How COVID-19 will affect this year’s wildfire season

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It is clear the current global pandemic will change many aspects of our lives, long after this first phase is over. This week, we take a look at how this year’s wildfire season will be affected.

 

Lack of preparation could have catastrophic consequences

The US Forest Service, an organization that manages more than 50% of California’s woodland, has recently announced it is suspending all future prescribed burns, due to current COVID-19 restrictions. Other activities such as vegetation clearance and staff training are also proving difficult to manage, as staff practice social distancing and many are absent from work with virus symptoms.

 

It is also around this time of year that ‘Wildfire Awareness’ meetings are held, to help individuals in high risk communities plan for wildfire season. However, with restrictions in place to stop groups of people gathering, this too could be difficult to arrange. This lack of preparation now could have catastrophic consequences later in the year.

 

Would your home survive a wildfire?

There are lots of things we can do to reduce the risk of our homes catching fire. According to the experts, it’s often the sparks from nearby fires that are the real danger. And dead leaves and pine needles on your roof and gutters could easily catch fire if embers are flying round. Make the most of your time at home now, clear any potential ‘fire fuel’ around your property and garden.

 

Ensure your outdoor area is free of clutter and store any firewood away from your house. Try to avoid flammable deck furniture. Sparks from nearby fires are all it takes to set cushions and fabrics on fire. Prune back all shrubs and plants and make sure any dead growth is removed. Keep your grass short. A little yard work now could make all the difference in a few months time. If you would like more info on what you can do to reduce your risk check out this video.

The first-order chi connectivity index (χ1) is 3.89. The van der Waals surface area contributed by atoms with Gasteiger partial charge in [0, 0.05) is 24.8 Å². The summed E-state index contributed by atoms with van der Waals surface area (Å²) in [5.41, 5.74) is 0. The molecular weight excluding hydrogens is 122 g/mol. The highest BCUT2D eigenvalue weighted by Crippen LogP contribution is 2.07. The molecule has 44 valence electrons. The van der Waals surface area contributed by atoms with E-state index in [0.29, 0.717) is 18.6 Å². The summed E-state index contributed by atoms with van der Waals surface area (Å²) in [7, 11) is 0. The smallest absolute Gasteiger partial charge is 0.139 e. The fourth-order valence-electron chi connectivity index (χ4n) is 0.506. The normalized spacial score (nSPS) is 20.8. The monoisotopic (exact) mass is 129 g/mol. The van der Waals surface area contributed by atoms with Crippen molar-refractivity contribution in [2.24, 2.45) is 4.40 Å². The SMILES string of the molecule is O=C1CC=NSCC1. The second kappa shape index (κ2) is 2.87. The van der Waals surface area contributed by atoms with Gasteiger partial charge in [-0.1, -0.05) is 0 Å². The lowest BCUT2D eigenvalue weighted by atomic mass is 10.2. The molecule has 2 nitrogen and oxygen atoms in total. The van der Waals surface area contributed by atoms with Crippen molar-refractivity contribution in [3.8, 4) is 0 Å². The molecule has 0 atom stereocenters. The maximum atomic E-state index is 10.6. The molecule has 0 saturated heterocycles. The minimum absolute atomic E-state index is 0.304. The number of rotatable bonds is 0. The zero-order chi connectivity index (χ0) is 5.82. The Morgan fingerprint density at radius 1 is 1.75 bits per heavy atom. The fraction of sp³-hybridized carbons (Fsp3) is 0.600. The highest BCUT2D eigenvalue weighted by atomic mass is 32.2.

Protect yourself to protect our hospitals

Our healthcare system is experiencing unprecedented strain at the moment. We all need to do what we can to lessen the burden. For people with ongoing respiratory issues, smoke from wildfires is a particular concern. So it’s important that we take care of ourselves now, before the wildfire season hits. According to scientists at the University of British Columbia we need to make sure all meds are up to date and when possible, purchase an air purifier.

 

It’s a double whammy this wildfire season

Data from the 2003 SARS outbreak found that people exposed to high levels of air pollution were 84% more likely to die after contracting SARS, in comparison to people breathing cleaner air. SARS and COVID-19 belong to the same family of viruses, both attack the respiratory system. So although COVID-19 has not yet been thoroughly tested, it is fair to assume the same theory will apply.

Smoke from wildfires can weaken our lungs, making us more likely to experience serious COVID-19 symptoms.

 

Be prepared

If you’re concerned about wildfires in your area, now is the time to prepare. The Austin Air HealthMate Plus, is our number one choice for people affected by wildfires. Its broad-spectrum adsorption is highly effective at removing chemicals, VOC’s and smoke, as well as viruses, bacteria, allergens and dust. For more info on the HealthMate Plus click this link.